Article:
Started by the National Wool Growing Association of South Africa, benefitting communal and emerging wool farmers
Why was it started?
To pool resources and establish ongoing mentorship.
How was it done?
The programme follows a five-tier approach:
• Providing infrastructure development and upgrading of shearing stations and facilities;
• Giving ongoing development and training;
• Mentorship assistance with local, established farmers;
• Help with all marketing-related aspects; and
• Genetic improvement of the local herds with the gradual introduction of superior rams.
How was it funded?
Various stakeholders are involved to support the project financially and technically.
These include the Wool Industry (through Cape Wools SA), National-, Provincial and Local Government, University of Pretoria, Wool Brokers, Foreign Donors and Development Trusts, AgriSETA and Private Organizations.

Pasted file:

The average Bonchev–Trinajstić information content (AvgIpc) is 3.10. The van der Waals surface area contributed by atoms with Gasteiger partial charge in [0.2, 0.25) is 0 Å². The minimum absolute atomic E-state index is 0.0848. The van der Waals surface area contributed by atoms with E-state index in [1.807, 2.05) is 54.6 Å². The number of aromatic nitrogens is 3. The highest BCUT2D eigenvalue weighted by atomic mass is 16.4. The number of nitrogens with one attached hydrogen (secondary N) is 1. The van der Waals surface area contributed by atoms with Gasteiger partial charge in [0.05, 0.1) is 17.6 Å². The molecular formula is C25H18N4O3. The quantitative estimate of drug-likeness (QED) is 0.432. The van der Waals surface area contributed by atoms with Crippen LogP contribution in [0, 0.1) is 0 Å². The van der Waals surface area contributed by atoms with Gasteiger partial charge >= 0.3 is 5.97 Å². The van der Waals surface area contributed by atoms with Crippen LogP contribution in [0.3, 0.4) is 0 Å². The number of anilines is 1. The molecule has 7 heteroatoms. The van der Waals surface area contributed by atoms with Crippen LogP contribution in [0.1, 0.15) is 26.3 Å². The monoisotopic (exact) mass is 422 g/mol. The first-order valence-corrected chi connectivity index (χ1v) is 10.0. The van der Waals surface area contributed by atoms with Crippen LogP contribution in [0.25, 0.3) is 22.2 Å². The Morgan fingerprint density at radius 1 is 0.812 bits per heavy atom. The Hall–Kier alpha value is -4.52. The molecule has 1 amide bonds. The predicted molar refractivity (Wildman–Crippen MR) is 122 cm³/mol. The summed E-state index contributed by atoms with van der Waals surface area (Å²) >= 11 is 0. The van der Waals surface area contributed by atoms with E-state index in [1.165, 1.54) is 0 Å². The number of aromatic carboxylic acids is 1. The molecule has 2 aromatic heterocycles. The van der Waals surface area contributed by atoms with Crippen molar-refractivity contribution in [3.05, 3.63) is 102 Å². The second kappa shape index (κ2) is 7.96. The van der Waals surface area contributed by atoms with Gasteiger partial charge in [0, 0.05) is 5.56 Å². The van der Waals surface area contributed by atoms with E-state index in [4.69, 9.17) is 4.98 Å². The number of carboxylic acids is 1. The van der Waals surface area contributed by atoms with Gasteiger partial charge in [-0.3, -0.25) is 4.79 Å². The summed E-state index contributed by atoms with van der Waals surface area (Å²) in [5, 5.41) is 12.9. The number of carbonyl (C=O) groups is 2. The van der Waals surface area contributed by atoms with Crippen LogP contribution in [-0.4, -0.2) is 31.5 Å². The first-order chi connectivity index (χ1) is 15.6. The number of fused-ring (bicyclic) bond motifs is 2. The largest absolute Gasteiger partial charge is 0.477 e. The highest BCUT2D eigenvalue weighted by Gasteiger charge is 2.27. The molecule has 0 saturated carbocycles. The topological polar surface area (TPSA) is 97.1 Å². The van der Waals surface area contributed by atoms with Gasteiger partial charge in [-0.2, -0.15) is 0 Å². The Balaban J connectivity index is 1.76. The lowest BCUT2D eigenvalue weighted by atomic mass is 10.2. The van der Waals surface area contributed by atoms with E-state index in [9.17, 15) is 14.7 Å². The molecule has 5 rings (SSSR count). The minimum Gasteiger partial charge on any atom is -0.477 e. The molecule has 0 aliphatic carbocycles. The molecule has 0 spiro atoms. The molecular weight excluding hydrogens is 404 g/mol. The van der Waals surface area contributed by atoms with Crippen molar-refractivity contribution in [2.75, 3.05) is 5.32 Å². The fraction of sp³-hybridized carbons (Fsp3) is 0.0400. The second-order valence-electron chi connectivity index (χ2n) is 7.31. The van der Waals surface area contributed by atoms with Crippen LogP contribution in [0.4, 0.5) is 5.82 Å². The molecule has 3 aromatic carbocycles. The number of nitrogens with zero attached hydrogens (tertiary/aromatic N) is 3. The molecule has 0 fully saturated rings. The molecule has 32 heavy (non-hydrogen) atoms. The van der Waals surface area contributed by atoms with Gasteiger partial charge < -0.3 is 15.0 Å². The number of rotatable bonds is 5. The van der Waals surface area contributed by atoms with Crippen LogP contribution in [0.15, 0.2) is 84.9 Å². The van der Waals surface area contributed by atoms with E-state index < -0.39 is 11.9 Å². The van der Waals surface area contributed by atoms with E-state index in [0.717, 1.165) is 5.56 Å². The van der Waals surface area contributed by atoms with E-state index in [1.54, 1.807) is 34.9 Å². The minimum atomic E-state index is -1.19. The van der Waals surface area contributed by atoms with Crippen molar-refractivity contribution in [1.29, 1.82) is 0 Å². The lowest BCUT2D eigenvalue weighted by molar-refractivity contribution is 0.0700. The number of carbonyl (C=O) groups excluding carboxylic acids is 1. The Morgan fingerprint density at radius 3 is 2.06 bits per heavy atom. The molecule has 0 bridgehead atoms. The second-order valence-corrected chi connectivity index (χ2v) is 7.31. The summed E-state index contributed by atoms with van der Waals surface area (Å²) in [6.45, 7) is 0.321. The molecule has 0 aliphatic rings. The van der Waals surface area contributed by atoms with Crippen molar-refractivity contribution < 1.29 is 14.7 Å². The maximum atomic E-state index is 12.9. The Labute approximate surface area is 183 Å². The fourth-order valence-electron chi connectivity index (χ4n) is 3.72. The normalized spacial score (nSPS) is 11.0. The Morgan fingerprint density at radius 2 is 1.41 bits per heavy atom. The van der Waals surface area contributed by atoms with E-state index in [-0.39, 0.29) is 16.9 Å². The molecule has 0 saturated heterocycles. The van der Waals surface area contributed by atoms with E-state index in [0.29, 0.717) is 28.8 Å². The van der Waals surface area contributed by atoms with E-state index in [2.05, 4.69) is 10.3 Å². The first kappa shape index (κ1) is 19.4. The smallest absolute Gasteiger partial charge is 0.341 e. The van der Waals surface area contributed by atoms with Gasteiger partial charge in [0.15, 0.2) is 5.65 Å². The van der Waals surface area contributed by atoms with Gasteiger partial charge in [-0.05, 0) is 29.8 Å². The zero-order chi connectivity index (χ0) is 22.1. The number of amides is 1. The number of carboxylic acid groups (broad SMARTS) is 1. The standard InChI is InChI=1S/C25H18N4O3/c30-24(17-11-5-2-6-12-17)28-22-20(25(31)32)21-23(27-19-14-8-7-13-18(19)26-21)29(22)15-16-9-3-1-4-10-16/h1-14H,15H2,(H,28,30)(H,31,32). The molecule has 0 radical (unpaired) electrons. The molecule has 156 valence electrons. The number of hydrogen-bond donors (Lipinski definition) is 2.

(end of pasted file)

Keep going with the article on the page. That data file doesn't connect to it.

Social and Economic Implications
The programme made a huge difference to the income and overall social status of the farmers. The quality of their herds and wool increased in some cases even allowing export.
Trends in social indicators for the period 2004 – 2009: Number of households with children going to bed hungry has declined from 43,1% to 27,3%;the number of households with savings accounts has increased from 56,9% to 77,3%; and the number of households having to borrow money for school fees has decreased 78,4% to 52,3%.